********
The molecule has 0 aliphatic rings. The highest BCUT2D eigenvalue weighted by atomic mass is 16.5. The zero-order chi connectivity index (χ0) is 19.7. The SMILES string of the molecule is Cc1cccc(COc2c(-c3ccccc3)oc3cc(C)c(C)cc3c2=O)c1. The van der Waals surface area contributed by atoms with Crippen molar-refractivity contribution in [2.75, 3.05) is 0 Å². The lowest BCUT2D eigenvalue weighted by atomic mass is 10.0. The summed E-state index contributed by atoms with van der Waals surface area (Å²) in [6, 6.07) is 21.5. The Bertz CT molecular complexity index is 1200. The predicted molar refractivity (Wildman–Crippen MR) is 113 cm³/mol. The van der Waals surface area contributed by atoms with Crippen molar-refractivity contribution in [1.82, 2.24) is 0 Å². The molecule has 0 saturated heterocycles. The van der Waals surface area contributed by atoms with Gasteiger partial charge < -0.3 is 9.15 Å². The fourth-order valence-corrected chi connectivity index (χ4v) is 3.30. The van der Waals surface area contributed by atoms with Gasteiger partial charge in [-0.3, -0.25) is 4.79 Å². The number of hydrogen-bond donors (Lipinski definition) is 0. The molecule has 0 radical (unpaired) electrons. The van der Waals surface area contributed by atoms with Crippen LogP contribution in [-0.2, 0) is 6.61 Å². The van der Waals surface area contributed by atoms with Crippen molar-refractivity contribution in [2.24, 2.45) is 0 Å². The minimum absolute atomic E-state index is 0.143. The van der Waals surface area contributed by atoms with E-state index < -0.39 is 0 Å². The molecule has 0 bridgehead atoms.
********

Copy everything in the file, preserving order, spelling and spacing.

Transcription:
The molecule has 0 aliphatic rings. The highest BCUT2D eigenvalue weighted by atomic mass is 16.5. The zero-order chi connectivity index (χ0) is 19.7. The SMILES string of the molecule is Cc1cccc(COc2c(-c3ccccc3)oc3cc(C)c(C)cc3c2=O)c1. The van der Waals surface area contributed by atoms with Crippen molar-refractivity contribution in [2.75, 3.05) is 0 Å². The lowest BCUT2D eigenvalue weighted by atomic mass is 10.0. The summed E-state index contributed by atoms with van der Waals surface area (Å²) in [6, 6.07) is 21.5. The Bertz CT molecular complexity index is 1200. The predicted molar refractivity (Wildman–Crippen MR) is 113 cm³/mol. The van der Waals surface area contributed by atoms with Crippen molar-refractivity contribution in [1.82, 2.24) is 0 Å². The molecule has 0 saturated heterocycles. The van der Waals surface area contributed by atoms with Gasteiger partial charge < -0.3 is 9.15 Å². The fourth-order valence-corrected chi connectivity index (χ4v) is 3.30. The van der Waals surface area contributed by atoms with Gasteiger partial charge in [-0.3, -0.25) is 4.79 Å². The number of hydrogen-bond donors (Lipinski definition) is 0. The molecule has 0 radical (unpaired) electrons. The van der Waals surface area contributed by atoms with Crippen LogP contribution in [-0.2, 0) is 6.61 Å². The van der Waals surface area contributed by atoms with Crippen molar-refractivity contribution in [2.24, 2.45) is 0 Å². The minimum absolute atomic E-state index is 0.143. The van der Waals surface area contributed by atoms with E-state index < -0.39 is 0 Å². The molecule has 0 bridgehead atoms.